Change search
ReferencesLink to record
Permanent link

Direct link
The tiny globulettes in the Carina nebula
Stockholm University, Faculty of Science, Department of Astronomy.
2014 (English)In: Astronomy and Astrophysics, ISSN 0004-6361, E-ISSN 1432-0746, Vol. 565, A107- p.Article in journal (Refereed) Published
Abstract [en]

Context. Small molecular cloudlets are abundant in many H II regions surrounding newborn stellar clusters. In optical images these so-called globulettes appear as dark silhouettes against the bright nebular background. Aims. We aim to make an inventory of the population of globulettes in the Carina nebula complex, and to derive sizes and masses for comparisons with similar objects found in other H II regions. Methods. The globulettes were identified from H alpha images collected at the Hubble Space Telescope. Results. We have located close to 300 globulettes in the Carina complex, more than in any other region surveyed so far. The objects appear as well-confined dense clumps and, as a rule, lack thinner envelopes and tails. Objects with bright rims are in the minority, but more abundant than in other regions surveyed. Some globulettes are slightly elongated with their major axes oriented in the direction of young clusters in the complex. Many objects are quite isolated and reside at projected distances >1.5 pc from other molecular structures in the neighbourhood. No globulette coincides in position with recognized pre-main-sequence objects in the area. The objects are systematically much smaller, less massive, and much denser than those surveyed in other H II regions. Practically all globulettes are of planetary mass, and most have masses less than one Jupiter mass. The average number densities exceed 105 cm 3 in several objects. We have found a statistical relation between density and radius (mass) in the sense that the smallest objects are also the densest. Conclusions. The population of small globulettes in Carina appears to represent a more advanced evolutionary state than those investigated in other H II regions. The objects are subject to erosion in the intense radiation field, which would lead to a removal of any thinner envelope and an unveiling of the core, which becomes more compact with time. We discuss the possibility that the core may become gravitationally unstable, in which case free-floating planetary mass objects can form.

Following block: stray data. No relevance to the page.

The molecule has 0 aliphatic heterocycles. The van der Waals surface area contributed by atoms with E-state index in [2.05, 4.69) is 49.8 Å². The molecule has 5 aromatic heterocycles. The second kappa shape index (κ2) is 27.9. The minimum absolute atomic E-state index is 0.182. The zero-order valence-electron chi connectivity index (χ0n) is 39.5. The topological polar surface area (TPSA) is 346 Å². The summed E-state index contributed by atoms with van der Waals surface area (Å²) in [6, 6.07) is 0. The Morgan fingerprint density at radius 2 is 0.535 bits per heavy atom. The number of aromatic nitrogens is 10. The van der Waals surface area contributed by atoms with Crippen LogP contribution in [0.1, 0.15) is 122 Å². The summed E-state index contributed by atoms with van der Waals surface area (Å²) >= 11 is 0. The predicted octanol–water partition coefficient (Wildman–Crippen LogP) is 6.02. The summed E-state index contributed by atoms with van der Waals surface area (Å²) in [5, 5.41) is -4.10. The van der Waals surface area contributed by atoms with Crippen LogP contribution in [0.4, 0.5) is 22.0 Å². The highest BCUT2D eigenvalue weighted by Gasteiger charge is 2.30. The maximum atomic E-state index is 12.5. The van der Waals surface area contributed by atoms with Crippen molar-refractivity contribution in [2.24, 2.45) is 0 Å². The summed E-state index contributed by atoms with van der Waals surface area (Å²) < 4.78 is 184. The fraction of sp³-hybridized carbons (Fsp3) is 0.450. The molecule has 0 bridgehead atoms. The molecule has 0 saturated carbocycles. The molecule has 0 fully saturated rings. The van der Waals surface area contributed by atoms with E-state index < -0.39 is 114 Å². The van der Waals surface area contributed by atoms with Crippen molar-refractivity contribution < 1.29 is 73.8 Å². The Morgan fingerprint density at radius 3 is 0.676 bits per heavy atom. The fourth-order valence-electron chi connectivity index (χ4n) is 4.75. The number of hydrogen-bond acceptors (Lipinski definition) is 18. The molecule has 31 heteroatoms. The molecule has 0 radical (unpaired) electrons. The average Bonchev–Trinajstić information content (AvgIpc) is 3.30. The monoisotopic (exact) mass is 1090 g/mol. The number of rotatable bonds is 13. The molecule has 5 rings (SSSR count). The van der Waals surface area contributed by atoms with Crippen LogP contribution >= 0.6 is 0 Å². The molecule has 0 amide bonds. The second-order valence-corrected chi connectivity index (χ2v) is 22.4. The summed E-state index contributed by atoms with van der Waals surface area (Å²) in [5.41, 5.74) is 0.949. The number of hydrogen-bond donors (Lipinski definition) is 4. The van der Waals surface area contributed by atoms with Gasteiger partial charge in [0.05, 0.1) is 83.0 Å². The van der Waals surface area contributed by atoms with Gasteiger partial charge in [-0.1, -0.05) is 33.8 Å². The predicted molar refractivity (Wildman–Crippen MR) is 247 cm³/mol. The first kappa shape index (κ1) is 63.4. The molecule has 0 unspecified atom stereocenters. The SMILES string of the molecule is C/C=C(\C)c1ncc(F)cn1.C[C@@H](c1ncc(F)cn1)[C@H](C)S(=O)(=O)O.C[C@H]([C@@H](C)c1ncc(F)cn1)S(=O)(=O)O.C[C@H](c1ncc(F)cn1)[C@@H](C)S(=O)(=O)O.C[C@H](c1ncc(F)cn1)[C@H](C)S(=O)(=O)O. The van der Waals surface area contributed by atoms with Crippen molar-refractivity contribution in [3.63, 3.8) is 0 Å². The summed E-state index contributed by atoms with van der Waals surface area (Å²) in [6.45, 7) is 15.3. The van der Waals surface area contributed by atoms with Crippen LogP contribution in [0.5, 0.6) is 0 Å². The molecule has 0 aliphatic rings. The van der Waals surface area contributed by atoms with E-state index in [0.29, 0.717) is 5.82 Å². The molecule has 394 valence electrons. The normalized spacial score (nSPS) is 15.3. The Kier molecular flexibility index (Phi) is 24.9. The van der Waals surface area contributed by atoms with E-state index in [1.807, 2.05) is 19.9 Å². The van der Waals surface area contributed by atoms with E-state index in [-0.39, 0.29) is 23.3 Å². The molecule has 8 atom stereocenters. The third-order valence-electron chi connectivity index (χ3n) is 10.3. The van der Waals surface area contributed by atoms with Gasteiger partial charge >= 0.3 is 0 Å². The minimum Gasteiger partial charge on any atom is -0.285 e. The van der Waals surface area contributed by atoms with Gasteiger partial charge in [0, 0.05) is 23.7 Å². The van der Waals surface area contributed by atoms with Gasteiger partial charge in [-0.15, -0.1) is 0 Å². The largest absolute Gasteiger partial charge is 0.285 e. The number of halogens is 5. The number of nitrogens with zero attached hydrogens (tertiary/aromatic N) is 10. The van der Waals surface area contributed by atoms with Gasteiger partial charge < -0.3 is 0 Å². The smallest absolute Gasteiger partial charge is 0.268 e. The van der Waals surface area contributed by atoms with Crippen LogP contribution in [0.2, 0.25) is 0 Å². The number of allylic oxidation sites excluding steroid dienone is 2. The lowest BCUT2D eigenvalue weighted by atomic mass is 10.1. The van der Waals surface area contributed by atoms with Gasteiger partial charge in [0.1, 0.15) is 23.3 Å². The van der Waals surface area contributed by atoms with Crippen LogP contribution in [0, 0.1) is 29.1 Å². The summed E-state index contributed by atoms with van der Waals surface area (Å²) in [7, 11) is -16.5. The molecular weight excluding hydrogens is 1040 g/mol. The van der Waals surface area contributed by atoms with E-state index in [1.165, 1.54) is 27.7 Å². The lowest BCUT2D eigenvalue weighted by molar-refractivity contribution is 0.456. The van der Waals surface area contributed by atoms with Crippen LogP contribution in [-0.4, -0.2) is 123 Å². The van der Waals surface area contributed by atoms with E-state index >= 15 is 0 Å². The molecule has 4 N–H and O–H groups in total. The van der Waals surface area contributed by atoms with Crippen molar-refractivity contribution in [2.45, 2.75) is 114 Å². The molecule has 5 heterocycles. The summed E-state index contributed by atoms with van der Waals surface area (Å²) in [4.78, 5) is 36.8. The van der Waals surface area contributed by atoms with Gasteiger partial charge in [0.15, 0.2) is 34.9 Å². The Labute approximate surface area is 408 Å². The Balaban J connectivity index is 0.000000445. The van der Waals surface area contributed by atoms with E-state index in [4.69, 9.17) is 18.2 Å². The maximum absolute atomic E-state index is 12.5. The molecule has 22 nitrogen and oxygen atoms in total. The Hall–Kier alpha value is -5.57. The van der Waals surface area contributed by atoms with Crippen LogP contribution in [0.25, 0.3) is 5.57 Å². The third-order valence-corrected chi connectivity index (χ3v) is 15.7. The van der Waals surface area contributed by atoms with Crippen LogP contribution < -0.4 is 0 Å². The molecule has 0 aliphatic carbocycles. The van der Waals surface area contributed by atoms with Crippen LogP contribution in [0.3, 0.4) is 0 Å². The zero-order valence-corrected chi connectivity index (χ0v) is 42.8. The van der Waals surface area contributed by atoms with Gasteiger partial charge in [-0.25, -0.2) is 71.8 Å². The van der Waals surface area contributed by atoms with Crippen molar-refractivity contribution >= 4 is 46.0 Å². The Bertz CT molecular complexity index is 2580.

Place, publisher, year, edition, pages
2014. Vol. 565, A107- p.
Keyword [en]
HII regions, dust, extinction, evolution, ISM: individual objects: Carina nebula
National Category
Astronomy, Astrophysics and Cosmology
URN: urn:nbn:se:su:diva-105927DOI: 10.1051/0004-6361/201423532ISI: 000336730900107OAI: diva2:733210


Available from: 2014-07-08 Created: 2014-07-08 Last updated: 2014-07-08Bibliographically approved

Open Access in DiVA

No full text

Other links

Publisher's full text

Search in DiVA

By author/editor
Gahm, Gösta F.
By organisation
Department of Astronomy
In the same journal
Astronomy and Astrophysics
Astronomy, Astrophysics and Cosmology

Search outside of DiVA

GoogleGoogle Scholar
The number of downloads is the sum of all downloads of full texts. It may include eg previous versions that are now no longer available

Altmetric score

Total: 22 hits
ReferencesLink to record
Permanent link

Direct link